The glass sculpture was recently installed in the lobby of the Lightcatcher building at the Whatcom Museum, and it commands attention as soon as you enter the room. With a series of flames standing between 3 to 6 feet tall, you’re first confronted with its size. Next, you notice the faces.
Raya used sand casting to create each flame, then hand-carved faces into the surface. She says the piece represents the spirituality of the elements. “The thing I really wanted to explore in my own culture was this idea that everything in the natural world has its own energy, its own spirit,” she says.
She decided to explore that idea through the elements, starting with a smaller sculpture called “People of the Water” to see if her idea would work visually and functionally. Once she committed to creating a large-scale work of glass, she went all in.
“I mustered my courage, took out all the loans that I could and just set out to do this thing,” she recalls. “It felt very much like swimming out into the ocean and seeing how far you could get without knowing if you could get back to shore.”
She credits Italian glass artist Narcissus Quagliata, whom she met at Pilchuck Glass School, with inspiring her to take on her project. His determination to see a multi-year project through prompted her to think of doing something bigger.
It took Raya about eight months to create the 2,700-pound sculpture of glass and bronze set into a pedestal of stone. She completed the piece in 2007. Raya says the piece took a small village to create. “There were a lot of meals for friends, six-packs of beer,” she recalls.
Raya was involved with each element, from mixing the bronze to cutting the stone to pouring the molten glass. “The glass is like cold honey,” she says of how it slowly spreads into the casts. The flames get their color from frit, or concentrated crushed glass. This gives the unpolished sides a slightly rough appearance.
Her biggest challenge, she says, was cold working, or polishing, the surface of the glass. The size of the piece and high cost of equipment meant she couldn’t have it professionally polished until years later.
Now, she tries to tweak the piece a bit each time she installs it. “It’s such a beast, so changes are small,” she says. “I can’t make huge drastic changes.”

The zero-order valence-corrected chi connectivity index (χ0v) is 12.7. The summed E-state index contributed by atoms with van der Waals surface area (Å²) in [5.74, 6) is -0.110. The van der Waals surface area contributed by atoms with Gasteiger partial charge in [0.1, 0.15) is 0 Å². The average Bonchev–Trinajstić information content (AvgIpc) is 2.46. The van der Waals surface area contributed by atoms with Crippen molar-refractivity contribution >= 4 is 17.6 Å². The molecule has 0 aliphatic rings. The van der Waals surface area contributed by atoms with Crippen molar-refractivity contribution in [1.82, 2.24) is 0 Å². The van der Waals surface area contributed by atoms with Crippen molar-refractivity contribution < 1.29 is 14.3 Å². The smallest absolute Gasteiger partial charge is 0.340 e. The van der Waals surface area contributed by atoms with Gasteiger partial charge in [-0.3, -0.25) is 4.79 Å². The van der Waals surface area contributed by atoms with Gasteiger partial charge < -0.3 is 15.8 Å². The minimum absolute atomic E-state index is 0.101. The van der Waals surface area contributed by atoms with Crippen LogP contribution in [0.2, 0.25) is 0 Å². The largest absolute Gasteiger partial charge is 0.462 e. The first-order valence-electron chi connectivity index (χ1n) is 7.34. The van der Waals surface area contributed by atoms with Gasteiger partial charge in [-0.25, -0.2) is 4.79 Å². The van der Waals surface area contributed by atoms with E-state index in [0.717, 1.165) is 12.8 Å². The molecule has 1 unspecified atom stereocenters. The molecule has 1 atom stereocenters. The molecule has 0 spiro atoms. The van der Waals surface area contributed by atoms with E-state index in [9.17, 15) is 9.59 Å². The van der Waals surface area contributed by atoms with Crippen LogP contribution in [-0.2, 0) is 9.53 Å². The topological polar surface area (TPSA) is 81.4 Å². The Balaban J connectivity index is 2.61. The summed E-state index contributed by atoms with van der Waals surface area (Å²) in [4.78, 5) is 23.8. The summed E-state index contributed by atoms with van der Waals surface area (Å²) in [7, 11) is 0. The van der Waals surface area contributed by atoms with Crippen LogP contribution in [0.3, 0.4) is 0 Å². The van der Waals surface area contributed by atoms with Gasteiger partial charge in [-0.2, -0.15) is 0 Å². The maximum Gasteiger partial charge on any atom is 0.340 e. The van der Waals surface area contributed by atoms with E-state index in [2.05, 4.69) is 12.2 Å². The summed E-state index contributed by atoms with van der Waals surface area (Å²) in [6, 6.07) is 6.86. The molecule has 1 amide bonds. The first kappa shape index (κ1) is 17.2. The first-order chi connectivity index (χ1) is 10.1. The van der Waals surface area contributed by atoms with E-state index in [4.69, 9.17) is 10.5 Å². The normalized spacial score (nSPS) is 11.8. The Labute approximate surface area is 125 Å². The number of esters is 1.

With nearly 25 years of glass experience under her belt, it’s no surprise Raya was interested in art at a young age. But her first love wasn’t glass. It was ceramics. She loved working with glaze — the more the better to achieve that glossy look. Then, at 11, she discovered glass.
“You take glass for granted, you don’t think about it,” she says. “You drink out of it every day and just live with it all the time. Then you actually see people manipulating it. I just had no idea.”
At 17 she started taking weekly classes but soon realized they weren’t enough. Before long she was moving on to production glass work in Seattle. Seven years later, she left for New York to continue her education at Alfred University. It was in New York that “People of the Fire” was born.
Recently, Raya was involved in the Tacoma Museum of Glass exhibition “Translations: An Exploration of Glass by Northwest Native Carvers and Weavers.”
Now, she’s turning her attention to pursuing studies in art conservation for indigenous art. “It’s important that we be stewards of our culture,” she says.
“People of the Fire” by Raya Friday will be on display in the Lightcatcher lobby through early October. The work is the first in our “In the Spirit of the People: Native Contemporary Artists” series.
An orrery from the Museum’s collection will be on display July 20, 2019 at the “Firsts in Flight: A Hidden History” exhibit at Old City Hall, in honor of the 50th anniversary of the moon landing. The mechanical model of the solar system shows the relationships between celestial bodies and works by simulating the orbits […]